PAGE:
Alaska Governor Takes Heat for Budget Cuts

 

It was either a lousy political sales job or a subtle effort to manipulate political backlash.

Either way, the state of Alaska will spend much less in fiscal year 2004 than it did last year, and Republican Gov. Frank Murkowski is taking the heat.

As the Alaska Legislature's session wound to a close in mid-May, the Republican majority and the new governor remained far apart on the budget. They agreed on tightening the purse strings, and lawmakers were looking to cut the general fund by about $60 million.

But Murkowski insisted on drawing no more than $400 million from budget reserves to offset the recurring deficit in the general fund, which would require much bigger cuts. Four days before adjournment, the proposed budget in conference committee was an estimated $161 million over Murkowski's limit.

So the governor's chief of staff, Jim Clark, and budget director, Cheryl Frasca, made a presentation to the entire House in an open meeting an event not seen in many years.

Clark and Frasca spelled out specifically what would happen if the legislature did not pass a pending bill for a three percent state sales tax, enough to close the budget gap.

A list of $188 million in potential vetoes was projected onto a screen, including: $44 million for the "longevity bonus," a program already being phased out that pays 18,000 senior citizens up to $250 a month simply for having reached age 65 by 1996; $22 million in municipal revenue sharing programs; and $32 million in a K-12 supplemental funding program called Learning Opportunity Grants.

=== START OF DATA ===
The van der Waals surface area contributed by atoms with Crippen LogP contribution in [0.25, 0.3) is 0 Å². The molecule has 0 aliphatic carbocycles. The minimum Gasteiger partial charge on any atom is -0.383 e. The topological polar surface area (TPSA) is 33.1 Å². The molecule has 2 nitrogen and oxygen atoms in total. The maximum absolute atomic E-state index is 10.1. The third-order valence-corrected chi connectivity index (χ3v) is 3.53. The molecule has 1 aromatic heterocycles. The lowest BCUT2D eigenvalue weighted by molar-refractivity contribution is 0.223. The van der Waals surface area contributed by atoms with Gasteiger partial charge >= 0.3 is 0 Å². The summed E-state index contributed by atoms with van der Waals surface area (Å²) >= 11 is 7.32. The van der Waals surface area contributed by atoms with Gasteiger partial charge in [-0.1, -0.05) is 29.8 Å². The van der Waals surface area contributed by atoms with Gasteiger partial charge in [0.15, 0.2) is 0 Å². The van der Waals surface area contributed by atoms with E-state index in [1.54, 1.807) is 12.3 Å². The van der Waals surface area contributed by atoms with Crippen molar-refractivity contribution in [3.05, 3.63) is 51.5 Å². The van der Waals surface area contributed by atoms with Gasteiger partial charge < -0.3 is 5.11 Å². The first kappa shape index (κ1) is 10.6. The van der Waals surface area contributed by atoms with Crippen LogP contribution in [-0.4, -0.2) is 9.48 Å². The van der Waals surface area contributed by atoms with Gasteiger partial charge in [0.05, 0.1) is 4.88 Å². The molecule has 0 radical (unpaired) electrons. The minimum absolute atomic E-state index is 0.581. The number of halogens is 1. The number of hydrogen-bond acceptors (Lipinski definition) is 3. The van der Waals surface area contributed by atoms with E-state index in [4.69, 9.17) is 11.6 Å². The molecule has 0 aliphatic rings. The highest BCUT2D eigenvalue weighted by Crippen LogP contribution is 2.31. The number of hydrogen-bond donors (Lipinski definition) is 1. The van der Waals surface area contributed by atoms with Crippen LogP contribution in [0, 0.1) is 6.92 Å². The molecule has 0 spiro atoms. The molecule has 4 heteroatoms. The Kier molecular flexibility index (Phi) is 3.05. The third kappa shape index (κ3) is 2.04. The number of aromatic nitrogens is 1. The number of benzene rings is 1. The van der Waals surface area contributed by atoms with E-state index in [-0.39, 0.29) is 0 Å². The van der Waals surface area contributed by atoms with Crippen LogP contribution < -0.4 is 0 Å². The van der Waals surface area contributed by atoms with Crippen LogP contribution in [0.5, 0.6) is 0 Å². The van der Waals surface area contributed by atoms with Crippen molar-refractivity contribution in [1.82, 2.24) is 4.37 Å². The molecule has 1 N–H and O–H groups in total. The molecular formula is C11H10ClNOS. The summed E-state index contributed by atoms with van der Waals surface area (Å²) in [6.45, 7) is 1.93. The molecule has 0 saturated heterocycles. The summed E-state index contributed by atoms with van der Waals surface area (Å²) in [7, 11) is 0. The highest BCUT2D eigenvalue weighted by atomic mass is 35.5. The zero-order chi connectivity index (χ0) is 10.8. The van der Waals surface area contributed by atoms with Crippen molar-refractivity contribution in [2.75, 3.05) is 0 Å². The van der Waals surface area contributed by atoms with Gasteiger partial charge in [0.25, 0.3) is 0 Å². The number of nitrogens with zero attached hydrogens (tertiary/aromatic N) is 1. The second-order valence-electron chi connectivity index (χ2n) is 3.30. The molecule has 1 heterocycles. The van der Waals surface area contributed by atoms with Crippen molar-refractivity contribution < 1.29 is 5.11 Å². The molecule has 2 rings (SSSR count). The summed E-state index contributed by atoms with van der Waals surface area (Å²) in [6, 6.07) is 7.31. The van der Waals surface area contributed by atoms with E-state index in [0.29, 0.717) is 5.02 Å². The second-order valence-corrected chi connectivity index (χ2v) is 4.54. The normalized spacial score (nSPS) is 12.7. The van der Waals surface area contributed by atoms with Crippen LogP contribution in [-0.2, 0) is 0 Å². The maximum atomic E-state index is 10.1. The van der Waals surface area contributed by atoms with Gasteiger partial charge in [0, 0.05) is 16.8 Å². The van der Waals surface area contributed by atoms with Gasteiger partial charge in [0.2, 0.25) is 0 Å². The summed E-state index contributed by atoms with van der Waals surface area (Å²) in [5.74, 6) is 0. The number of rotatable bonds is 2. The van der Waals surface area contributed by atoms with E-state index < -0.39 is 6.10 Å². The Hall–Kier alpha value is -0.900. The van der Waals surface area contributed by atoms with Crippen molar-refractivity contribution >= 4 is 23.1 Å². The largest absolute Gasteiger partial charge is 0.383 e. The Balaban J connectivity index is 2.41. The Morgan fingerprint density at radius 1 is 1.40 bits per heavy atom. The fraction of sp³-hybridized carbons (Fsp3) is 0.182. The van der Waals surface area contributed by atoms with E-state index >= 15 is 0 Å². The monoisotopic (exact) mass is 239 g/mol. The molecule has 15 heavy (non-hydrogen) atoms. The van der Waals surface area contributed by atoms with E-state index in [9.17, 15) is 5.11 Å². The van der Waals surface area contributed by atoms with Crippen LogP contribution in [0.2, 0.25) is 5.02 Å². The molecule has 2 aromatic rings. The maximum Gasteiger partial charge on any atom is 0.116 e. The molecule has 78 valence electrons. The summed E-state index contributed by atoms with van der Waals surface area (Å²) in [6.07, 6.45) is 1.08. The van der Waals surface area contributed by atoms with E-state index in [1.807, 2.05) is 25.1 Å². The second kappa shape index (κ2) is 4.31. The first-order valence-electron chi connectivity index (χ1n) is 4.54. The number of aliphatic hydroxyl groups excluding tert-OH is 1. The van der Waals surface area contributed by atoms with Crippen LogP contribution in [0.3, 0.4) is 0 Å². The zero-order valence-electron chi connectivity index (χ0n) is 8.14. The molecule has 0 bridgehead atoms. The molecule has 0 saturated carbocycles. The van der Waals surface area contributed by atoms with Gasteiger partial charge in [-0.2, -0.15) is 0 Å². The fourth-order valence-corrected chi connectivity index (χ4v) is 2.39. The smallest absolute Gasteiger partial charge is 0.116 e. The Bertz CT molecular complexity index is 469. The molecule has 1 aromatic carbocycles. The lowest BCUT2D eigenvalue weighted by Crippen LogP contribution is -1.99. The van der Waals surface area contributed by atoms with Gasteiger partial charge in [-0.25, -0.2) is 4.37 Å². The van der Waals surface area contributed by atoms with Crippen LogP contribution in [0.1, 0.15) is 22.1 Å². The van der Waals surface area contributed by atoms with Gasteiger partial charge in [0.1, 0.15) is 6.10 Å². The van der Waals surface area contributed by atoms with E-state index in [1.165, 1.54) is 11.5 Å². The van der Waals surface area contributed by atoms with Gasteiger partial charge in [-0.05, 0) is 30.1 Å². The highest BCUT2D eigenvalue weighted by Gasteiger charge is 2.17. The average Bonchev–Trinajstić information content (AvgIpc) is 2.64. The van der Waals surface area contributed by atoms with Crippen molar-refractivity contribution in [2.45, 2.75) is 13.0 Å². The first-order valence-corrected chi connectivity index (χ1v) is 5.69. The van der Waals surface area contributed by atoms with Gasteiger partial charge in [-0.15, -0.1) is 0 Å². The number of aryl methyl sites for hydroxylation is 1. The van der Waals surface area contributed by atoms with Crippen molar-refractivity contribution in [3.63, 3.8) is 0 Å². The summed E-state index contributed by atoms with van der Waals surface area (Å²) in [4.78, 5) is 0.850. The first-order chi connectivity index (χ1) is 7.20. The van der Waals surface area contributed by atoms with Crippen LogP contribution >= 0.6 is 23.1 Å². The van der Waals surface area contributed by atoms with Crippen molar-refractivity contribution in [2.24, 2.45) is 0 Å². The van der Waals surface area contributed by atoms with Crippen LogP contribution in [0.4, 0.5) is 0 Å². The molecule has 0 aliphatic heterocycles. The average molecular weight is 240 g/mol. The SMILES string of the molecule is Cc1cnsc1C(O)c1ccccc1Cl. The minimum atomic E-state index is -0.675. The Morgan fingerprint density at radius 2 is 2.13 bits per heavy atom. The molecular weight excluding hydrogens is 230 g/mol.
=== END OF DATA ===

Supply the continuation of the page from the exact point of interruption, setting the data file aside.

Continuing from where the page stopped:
While saying he didn't know whether lawmakers intended to pass the sales tax, Clark concluded: "This is Plan B if you don't."

When the governor's aides were done, the House majority immediately held a closed caucus. The scuttlebutt afterwards was that the number of votes for a sales tax within the 28-member caucus dropped from 17 before the Clark-Frasca presentation to three afterwards.

And with the 12-member Democratic minority refusing to provide any bipartisan cover for new taxes, Republicans found themselves far short of the 21 votes needed to move the sales tax out of the House. During the midnight floor session that followed, House Speaker Pete Kott, R-Eagle River, referred the bill back to committee, effectively killing it.

Lawmakers did not adjust their budget substantially after killing the sales tax, with Republican leaders conceding the inevitability of vetoes.

On June 12, Murkowski followed through on many of the threatened vetoes, including elimination of the popular longevity bonus. To soften the blow, he promised to direct some one-time federal funds toward needy seniors and municipalities.

But rural communities complained about the loss of "village public safety officers," often the only law enforcement presence off the road system; officials in alcohol and substance abuse treatment programs were alarmed by state cutbacks; and some Alaskans with terminal illnesses contemplated ending their lives without state-supported pharmacy and hospital benefits.

Republicans had few discouraging words after the vetoes, with most calling the governor's stance "brave" and "refreshing."

"We feel we've established a sound working relationship," Murkowski said.

"Overall, I think it's a marked departure from the image that the legislature previously had of being at odds and an awful lot of partisanship," he added, referring to the Democratic administration of the past eight years.

Analysts on television talk shows marveled at the outcome.

"It was remarkable that this legislature abdicated I think that's the right word their right to decide where those cuts were going to be and just said, Hey, we'd rather the governor made it,' " observed Gregg Erickson, editor of the Alaska Budget Report, an insiders' newsletter.

"They appreciated it," said Dave Donaldson of the Alaska Public Radio Network.

"That's the first time I've ever seen something like that," said Mike Bradner, publisher of the newsletter Legislative Digest and a Democratic House speaker in the 1970s. "We have a one-man legislature now."